Mom hadn’t always been depressed.
I recall happier times. Like the Fourth of July when Mom blew off her own thumbnail while teaching my older brother how to make firecrackers explode in mid-air.
The key, she explained, was in holding it for just the right amount of time after putting punk to fuse. Too much explanation. Not enough self-awareness.
Picnics in the city park next to the lily pond.
Homemade ice cream with a just-right excess of vanilla flavoring.
Fried chicken and potato salad. Corn on the cob. Croquet.
Climbing the mulberry tree in the backyard.
The scent of clean sheets fresh off the line. Sleeping outside in a homemade tent made from two old blankets pinned to the clothesline. The old neighbor who build a clubhouse out of 2 x 2’s draped with old quilts. Ah, the smell of those old quilts, moist with dew.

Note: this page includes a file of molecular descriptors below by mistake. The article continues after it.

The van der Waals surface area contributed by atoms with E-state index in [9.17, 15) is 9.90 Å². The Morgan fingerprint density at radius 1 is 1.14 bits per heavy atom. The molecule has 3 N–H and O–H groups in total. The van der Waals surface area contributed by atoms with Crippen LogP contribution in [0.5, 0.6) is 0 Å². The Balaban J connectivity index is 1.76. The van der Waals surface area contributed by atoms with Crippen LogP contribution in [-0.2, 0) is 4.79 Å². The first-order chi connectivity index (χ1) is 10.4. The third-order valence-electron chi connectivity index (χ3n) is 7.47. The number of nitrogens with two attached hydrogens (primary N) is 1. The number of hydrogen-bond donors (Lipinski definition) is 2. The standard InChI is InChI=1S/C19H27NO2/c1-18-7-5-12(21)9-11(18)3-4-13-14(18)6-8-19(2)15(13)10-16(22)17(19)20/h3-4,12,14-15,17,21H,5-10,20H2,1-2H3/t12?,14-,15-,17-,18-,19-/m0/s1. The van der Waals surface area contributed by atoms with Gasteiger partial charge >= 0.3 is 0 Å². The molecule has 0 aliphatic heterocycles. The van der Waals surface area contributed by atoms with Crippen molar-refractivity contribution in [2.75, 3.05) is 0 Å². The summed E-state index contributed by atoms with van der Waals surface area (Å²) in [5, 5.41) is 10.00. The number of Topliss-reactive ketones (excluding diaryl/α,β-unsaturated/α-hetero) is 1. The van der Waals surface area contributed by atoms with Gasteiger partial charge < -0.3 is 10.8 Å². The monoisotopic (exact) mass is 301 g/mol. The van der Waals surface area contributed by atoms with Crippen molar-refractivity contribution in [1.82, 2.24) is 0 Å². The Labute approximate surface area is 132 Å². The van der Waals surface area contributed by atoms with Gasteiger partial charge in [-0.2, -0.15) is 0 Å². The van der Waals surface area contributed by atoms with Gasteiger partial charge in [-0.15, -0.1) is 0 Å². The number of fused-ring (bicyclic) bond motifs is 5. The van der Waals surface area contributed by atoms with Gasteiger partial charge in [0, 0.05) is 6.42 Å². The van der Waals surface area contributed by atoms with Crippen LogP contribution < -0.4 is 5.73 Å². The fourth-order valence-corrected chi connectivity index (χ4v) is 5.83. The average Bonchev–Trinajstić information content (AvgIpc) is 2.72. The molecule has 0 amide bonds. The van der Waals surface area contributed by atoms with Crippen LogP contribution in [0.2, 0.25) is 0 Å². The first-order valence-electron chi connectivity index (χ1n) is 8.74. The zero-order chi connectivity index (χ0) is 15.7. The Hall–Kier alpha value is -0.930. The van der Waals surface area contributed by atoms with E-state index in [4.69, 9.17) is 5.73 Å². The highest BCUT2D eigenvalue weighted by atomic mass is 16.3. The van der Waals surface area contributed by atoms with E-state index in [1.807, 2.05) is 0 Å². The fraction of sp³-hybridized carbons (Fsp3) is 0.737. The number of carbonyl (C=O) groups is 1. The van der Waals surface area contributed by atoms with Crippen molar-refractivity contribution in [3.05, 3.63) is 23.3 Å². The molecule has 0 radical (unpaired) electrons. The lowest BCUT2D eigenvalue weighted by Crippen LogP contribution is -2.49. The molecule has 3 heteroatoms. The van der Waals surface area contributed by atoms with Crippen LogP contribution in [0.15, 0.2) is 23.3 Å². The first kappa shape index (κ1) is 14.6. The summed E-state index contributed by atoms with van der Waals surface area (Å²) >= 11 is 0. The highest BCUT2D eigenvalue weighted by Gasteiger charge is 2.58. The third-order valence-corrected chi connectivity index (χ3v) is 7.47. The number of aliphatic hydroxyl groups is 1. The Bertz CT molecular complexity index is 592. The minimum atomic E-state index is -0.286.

The clubhouse could be anything. And it was. Sometimes it was a lemonade stand. Sometimes a house. Sometimes a secret hiding place to stay out of the hot summer sun.
Earlier times were filled with other play houses. Once I created an entire home within our screened in porch, using only cardboard boxes and a box of crayons.
Fun with the neighborhood kids.
Theater skits in the old barn down the street. Barbie parties. Creating clothes and shoebox playhouses for short ugly troll dolls whose faces were frozen in hideous grins.
Hide and go seek. Catching fireflies and listening to the locusts. Thunderstorms. And fans that attempted without success to cool things down enough to be able to sleep.
And I loved school.
Bluebird stickers on a poster about “Trees.”
Corduroy pants under dresses for the cold walk to school.
The smell of dry leaves in the fall and the mustiness of the ground beneath.
Christmas trees made from green construction paper and multicolored tissue paper.
Mom’s warm chocolate cookies and ice cold milk waiting for me in our steamy kitchen.